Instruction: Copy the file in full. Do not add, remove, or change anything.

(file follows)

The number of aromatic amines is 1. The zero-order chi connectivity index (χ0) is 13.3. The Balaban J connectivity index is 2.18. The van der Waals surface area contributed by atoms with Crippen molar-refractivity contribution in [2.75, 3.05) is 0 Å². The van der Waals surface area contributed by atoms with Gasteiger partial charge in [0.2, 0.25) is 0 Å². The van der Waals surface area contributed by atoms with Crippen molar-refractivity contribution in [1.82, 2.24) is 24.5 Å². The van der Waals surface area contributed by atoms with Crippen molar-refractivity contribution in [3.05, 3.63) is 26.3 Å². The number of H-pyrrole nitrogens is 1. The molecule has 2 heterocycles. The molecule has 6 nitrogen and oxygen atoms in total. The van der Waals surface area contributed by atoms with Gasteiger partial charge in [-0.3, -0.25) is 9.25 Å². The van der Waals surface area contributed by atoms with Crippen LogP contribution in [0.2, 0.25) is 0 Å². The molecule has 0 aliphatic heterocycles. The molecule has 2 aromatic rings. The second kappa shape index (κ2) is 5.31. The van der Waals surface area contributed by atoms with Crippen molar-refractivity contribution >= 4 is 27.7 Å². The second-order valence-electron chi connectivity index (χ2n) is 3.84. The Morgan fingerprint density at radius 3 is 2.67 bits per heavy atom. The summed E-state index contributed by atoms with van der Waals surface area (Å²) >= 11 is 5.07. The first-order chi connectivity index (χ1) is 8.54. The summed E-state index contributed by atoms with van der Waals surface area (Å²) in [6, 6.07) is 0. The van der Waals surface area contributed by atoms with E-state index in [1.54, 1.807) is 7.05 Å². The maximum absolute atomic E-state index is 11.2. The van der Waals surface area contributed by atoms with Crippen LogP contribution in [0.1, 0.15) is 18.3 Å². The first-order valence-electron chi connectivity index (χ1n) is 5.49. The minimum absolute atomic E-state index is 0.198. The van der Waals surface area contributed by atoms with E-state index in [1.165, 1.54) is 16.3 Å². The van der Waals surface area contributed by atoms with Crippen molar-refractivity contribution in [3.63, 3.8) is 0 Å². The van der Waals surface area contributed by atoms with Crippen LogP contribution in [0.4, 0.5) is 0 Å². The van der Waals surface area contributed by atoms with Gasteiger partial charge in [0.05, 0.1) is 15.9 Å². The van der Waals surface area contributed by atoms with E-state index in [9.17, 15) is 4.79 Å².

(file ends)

The number of aromatic amines is 1. The zero-order chi connectivity index (χ0) is 13.3. The Balaban J connectivity index is 2.18. The van der Waals surface area contributed by atoms with Crippen molar-refractivity contribution in [2.75, 3.05) is 0 Å². The van der Waals surface area contributed by atoms with Gasteiger partial charge in [0.2, 0.25) is 0 Å². The van der Waals surface area contributed by atoms with Crippen molar-refractivity contribution in [1.82, 2.24) is 24.5 Å². The van der Waals surface area contributed by atoms with Crippen molar-refractivity contribution in [3.05, 3.63) is 26.3 Å². The number of H-pyrrole nitrogens is 1. The molecule has 2 heterocycles. The molecule has 6 nitrogen and oxygen atoms in total. The van der Waals surface area contributed by atoms with Gasteiger partial charge in [-0.3, -0.25) is 9.25 Å². The van der Waals surface area contributed by atoms with Crippen LogP contribution in [0.2, 0.25) is 0 Å². The molecule has 0 aliphatic heterocycles. The molecule has 2 aromatic rings. The second kappa shape index (κ2) is 5.31. The van der Waals surface area contributed by atoms with Crippen molar-refractivity contribution >= 4 is 27.7 Å². The second-order valence-electron chi connectivity index (χ2n) is 3.84. The Morgan fingerprint density at radius 3 is 2.67 bits per heavy atom. The summed E-state index contributed by atoms with van der Waals surface area (Å²) >= 11 is 5.07. The first-order chi connectivity index (χ1) is 8.54. The summed E-state index contributed by atoms with van der Waals surface area (Å²) in [6, 6.07) is 0. The van der Waals surface area contributed by atoms with E-state index in [1.54, 1.807) is 7.05 Å². The maximum absolute atomic E-state index is 11.2. The van der Waals surface area contributed by atoms with Crippen LogP contribution in [0.1, 0.15) is 18.3 Å². The first-order valence-electron chi connectivity index (χ1n) is 5.49. The minimum absolute atomic E-state index is 0.198. The van der Waals surface area contributed by atoms with E-state index in [1.165, 1.54) is 16.3 Å². The van der Waals surface area contributed by atoms with Crippen molar-refractivity contribution in [3.63, 3.8) is 0 Å². The van der Waals surface area contributed by atoms with Crippen LogP contribution in [0.4, 0.5) is 0 Å². The van der Waals surface area contributed by atoms with Gasteiger partial charge in [0.05, 0.1) is 15.9 Å². The van der Waals surface area contributed by atoms with E-state index in [9.17, 15) is 4.79 Å².